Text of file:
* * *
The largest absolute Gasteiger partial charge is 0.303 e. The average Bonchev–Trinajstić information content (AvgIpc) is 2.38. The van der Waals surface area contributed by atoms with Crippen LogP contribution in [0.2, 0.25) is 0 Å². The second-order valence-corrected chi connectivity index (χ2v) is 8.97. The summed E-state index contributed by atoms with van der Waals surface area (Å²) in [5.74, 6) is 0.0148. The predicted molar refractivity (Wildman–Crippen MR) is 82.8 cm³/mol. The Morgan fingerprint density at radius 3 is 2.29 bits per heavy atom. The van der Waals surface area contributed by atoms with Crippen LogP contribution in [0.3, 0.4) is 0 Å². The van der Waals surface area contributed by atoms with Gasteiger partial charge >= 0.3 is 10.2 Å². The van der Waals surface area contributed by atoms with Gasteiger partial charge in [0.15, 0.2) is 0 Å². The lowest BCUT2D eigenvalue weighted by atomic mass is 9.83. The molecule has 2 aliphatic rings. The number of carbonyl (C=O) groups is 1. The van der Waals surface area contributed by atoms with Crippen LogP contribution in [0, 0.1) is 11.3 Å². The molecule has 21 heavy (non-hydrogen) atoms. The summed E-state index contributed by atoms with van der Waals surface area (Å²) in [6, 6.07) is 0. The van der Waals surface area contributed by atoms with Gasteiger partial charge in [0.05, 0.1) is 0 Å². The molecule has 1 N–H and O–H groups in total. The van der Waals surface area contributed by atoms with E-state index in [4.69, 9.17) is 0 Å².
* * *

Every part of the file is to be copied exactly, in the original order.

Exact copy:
The largest absolute Gasteiger partial charge is 0.303 e. The average Bonchev–Trinajstić information content (AvgIpc) is 2.38. The van der Waals surface area contributed by atoms with Crippen LogP contribution in [0.2, 0.25) is 0 Å². The second-order valence-corrected chi connectivity index (χ2v) is 8.97. The summed E-state index contributed by atoms with van der Waals surface area (Å²) in [5.74, 6) is 0.0148. The predicted molar refractivity (Wildman–Crippen MR) is 82.8 cm³/mol. The Morgan fingerprint density at radius 3 is 2.29 bits per heavy atom. The van der Waals surface area contributed by atoms with Crippen LogP contribution in [0.3, 0.4) is 0 Å². The van der Waals surface area contributed by atoms with Gasteiger partial charge >= 0.3 is 10.2 Å². The van der Waals surface area contributed by atoms with Gasteiger partial charge in [0.15, 0.2) is 0 Å². The lowest BCUT2D eigenvalue weighted by atomic mass is 9.83. The molecule has 2 aliphatic rings. The number of carbonyl (C=O) groups is 1. The van der Waals surface area contributed by atoms with Crippen LogP contribution in [0, 0.1) is 11.3 Å². The molecule has 21 heavy (non-hydrogen) atoms. The summed E-state index contributed by atoms with van der Waals surface area (Å²) in [6, 6.07) is 0. The van der Waals surface area contributed by atoms with Gasteiger partial charge in [0.05, 0.1) is 0 Å². The molecule has 1 N–H and O–H groups in total. The van der Waals surface area contributed by atoms with E-state index in [4.69, 9.17) is 0 Å².